i still hate the responsibility for having a child and if it wasnt for my hubby i would have been happy with just the aunty tag, but my child doesnt know how lil i actually feel the love i tell her about every day

  15. Shakila that’s so wonderful that you’ve managed concur your abuse and live a successful life in spite of it. I’m sure all the work you have put into healing will make a world of difference for you’re children, if you chose to have any.

  16. Thank you so much. Am looking forward to learn more from you and all the wonderful people..

  17. Thank you again for another powerful and important post. This is something I continually struggle with. My issues and my healing from them affect my family in a multitude of ways and I do feel guilty. I wish more than anything that I was never abused so that my husband and my children had a “normal” me instead of the damaged me. I carry guilt with me as a constant companion. My hope is that someday I will be rid of it, but I haven’t shaken it yet. I also admit, I have a lot of anger. I am kind of pissed off, no, really pissed off, because I did nothing wrong, yet my kids have to deal with the fallout of my abuse anyway. I could easily get stuck here, in this place of place of anger and unjustice, but I know enough to realize it will do me no good. I also have a lot of fear that I am still dealing with. Mainly the fear the my children will be abused too. I have established a lot of boundaries that other mothers might see as over protective or ridiculous. As in no sleep overs, etc. I would love to hear about your fears for your children (I am assuming you have dealt with a lot of similar fears as me) and how you have overcome them. Also I would love to hear more about the boundaries you have set up to keep your children safe and how you talk to them about your abuse and protecting themselves. One specific question I have is how old were your children when you began talking to them about these issues?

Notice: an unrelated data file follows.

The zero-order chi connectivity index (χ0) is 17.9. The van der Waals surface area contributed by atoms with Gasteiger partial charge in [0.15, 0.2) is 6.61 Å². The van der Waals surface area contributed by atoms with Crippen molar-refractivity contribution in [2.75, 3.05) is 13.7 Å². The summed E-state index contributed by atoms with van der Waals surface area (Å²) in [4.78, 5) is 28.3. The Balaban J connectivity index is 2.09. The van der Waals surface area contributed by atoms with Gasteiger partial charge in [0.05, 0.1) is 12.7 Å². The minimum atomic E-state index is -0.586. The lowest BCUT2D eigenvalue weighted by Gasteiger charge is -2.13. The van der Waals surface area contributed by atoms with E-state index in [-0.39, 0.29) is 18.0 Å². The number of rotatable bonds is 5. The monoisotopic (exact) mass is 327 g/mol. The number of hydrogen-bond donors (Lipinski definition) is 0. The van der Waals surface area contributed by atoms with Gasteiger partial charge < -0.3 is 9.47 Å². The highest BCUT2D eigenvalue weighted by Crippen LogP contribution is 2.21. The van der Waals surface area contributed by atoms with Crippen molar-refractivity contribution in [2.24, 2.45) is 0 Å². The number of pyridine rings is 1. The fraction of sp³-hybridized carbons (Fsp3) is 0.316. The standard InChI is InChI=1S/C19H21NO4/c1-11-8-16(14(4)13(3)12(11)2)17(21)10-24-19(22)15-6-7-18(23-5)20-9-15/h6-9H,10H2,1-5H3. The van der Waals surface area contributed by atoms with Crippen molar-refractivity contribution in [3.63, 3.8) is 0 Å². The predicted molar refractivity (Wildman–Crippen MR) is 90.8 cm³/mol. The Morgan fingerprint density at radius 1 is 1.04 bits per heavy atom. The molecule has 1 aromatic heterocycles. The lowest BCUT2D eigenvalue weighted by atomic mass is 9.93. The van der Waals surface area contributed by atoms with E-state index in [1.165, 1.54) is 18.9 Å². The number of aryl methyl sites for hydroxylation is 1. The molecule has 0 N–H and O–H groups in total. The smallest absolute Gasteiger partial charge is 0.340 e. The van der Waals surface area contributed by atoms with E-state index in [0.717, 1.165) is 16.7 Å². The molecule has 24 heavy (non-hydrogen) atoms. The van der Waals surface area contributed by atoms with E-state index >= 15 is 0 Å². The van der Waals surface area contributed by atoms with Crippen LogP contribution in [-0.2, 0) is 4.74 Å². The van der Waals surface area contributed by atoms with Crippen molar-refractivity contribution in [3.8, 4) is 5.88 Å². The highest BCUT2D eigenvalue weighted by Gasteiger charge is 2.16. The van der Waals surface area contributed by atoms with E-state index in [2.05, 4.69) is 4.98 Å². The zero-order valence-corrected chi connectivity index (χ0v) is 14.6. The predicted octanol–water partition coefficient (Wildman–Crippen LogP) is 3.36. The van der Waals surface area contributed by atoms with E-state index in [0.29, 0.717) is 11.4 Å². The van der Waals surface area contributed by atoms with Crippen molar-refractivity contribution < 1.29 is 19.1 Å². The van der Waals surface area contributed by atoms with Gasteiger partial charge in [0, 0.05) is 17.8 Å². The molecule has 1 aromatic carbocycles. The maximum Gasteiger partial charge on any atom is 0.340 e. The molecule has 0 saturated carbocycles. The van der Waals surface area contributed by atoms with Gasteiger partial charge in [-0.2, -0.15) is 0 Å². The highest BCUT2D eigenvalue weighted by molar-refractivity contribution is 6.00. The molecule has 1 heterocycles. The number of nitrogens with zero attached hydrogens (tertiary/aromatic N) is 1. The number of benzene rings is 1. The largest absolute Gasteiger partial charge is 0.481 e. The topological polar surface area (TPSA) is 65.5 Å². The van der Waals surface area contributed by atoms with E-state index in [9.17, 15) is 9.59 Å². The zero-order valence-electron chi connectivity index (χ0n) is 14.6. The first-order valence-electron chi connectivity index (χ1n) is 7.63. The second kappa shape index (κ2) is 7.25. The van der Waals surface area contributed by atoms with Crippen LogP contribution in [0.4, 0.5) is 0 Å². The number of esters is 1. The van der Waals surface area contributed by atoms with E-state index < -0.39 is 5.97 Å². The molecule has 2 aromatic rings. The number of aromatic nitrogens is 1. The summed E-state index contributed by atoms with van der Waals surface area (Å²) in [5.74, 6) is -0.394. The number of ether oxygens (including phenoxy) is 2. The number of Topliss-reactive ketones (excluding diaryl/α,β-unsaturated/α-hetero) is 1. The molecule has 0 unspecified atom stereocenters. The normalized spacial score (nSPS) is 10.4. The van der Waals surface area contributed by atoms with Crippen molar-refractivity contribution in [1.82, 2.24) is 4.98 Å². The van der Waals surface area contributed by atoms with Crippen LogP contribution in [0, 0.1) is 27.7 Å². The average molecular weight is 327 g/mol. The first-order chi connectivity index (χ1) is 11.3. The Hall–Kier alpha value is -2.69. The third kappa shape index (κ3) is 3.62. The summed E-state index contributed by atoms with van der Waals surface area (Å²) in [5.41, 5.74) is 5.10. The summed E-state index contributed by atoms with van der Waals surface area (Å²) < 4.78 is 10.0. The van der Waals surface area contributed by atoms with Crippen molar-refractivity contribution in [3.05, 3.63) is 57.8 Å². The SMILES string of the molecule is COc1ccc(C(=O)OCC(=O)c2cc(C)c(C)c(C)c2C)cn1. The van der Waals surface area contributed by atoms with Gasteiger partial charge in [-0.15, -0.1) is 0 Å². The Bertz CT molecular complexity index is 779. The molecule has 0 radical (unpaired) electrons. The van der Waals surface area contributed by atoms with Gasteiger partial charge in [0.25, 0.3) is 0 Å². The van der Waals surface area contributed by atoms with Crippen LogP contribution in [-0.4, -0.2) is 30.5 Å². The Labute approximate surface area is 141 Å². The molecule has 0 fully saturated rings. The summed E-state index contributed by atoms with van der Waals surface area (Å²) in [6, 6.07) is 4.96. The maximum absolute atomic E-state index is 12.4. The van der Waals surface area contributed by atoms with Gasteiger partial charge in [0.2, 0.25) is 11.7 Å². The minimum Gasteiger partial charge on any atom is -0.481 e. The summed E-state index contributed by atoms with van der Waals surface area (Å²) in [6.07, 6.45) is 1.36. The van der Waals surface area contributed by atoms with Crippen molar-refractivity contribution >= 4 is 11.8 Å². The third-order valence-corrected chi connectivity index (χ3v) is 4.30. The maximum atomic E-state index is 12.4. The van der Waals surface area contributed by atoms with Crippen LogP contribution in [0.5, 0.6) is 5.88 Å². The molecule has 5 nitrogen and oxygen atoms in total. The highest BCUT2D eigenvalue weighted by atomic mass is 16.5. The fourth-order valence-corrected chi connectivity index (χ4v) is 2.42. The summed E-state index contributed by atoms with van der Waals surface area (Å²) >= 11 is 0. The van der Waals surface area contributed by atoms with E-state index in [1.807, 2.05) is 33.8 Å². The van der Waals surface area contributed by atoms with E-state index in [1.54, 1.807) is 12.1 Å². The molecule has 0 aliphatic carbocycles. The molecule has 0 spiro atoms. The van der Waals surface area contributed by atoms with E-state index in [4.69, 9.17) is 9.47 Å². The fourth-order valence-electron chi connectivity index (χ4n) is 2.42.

18. I guess I am still questioning myself. Part of me feels more whole, like I can enjoy things and feel more whole then ever before. But it seems like most of the time I am constantly worrying, about everything. Money, am I doing everything right with my son, am i in the right kind of relationship, is she good for me and my son? I feel as though maybe I haven’t been healing for three years, that maybe I am making the same mistakes time and time again, or that maybe I AM healing, but just keep hitting a block and need to go over it. Is this normal? I feel that my life consists of working, and trying to manage my family. And all three of us have issues. But my son’s teachers say he is very happy and outgoing, I seem to get a very frustrated boy that is giving me negative attention all the time. And I feel as though I am neglecting him. I just started witha new trauma specialist who has dealt with ptsd and childhood traumas for 15 years. So i am hoping she can guide me. I know I don;t have a good support system. I mean yes I have family helping to watch him, pay some bills and let us live in our apartment rent free. But I feel like a failure? Is this helping me or hurting me? So many questions. Obviously I have trouble trusting myself. Am I really NOT healing? Not sure. I know that people trigger me, a lot. And I feel a lot of shame, and like a horrible person. Others don’t see me that way. But I do. And I am very paranoid as well. I just really hope that my son isn’t getting messed up by my problems. I do talk to him about it, and try to make him understand that mommy has problems she is working on, but that its not his fault if I am out of it, or grumpy, or sad. I hope that reassures him. I also have a lot of trouble trusting others, and feel as though I keep him over protected. I am afraid other kids’ parents will think I am a bad person, or that they might hurt him. I guess its good I am aware. I just am not sure how to get over these scared feelings. I do talk to him a lot about protecting himself though. And we role play “what ifs” and he always gets them right. So I guess thats really good too. Okay I am done rambling.